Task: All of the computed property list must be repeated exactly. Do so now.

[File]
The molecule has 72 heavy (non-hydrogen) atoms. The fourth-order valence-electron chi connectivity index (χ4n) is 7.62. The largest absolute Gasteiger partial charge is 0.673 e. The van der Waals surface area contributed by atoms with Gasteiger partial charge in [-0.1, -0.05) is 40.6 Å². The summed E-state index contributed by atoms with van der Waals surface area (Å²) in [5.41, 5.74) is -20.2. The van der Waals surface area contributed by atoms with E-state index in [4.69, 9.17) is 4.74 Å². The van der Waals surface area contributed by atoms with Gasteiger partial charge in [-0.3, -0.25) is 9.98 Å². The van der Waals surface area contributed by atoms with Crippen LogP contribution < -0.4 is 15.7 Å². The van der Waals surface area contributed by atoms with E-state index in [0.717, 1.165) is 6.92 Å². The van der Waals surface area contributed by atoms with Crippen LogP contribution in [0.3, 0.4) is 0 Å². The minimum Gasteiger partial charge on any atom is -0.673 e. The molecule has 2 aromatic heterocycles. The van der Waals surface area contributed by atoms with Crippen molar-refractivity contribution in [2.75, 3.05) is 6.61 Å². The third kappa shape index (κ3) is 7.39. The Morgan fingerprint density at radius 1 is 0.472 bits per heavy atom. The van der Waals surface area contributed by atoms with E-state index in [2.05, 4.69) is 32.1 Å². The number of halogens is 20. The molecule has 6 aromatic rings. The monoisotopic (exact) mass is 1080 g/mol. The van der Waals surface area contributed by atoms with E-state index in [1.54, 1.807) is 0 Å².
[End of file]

The molecule has 72 heavy (non-hydrogen) atoms. The fourth-order valence-electron chi connectivity index (χ4n) is 7.62. The largest absolute Gasteiger partial charge is 0.673 e. The van der Waals surface area contributed by atoms with Gasteiger partial charge in [-0.1, -0.05) is 40.6 Å². The summed E-state index contributed by atoms with van der Waals surface area (Å²) in [5.41, 5.74) is -20.2. The van der Waals surface area contributed by atoms with E-state index in [4.69, 9.17) is 4.74 Å². The van der Waals surface area contributed by atoms with Gasteiger partial charge in [-0.3, -0.25) is 9.98 Å². The van der Waals surface area contributed by atoms with Crippen LogP contribution < -0.4 is 15.7 Å². The van der Waals surface area contributed by atoms with E-state index in [0.717, 1.165) is 6.92 Å². The van der Waals surface area contributed by atoms with Crippen LogP contribution in [0.3, 0.4) is 0 Å². The minimum Gasteiger partial charge on any atom is -0.673 e. The molecule has 2 aromatic heterocycles. The van der Waals surface area contributed by atoms with Crippen molar-refractivity contribution in [2.75, 3.05) is 6.61 Å². The third kappa shape index (κ3) is 7.39. The Morgan fingerprint density at radius 1 is 0.472 bits per heavy atom. The van der Waals surface area contributed by atoms with E-state index in [2.05, 4.69) is 32.1 Å². The number of halogens is 20. The molecule has 6 aromatic rings. The monoisotopic (exact) mass is 1080 g/mol. The van der Waals surface area contributed by atoms with E-state index in [1.54, 1.807) is 0 Å².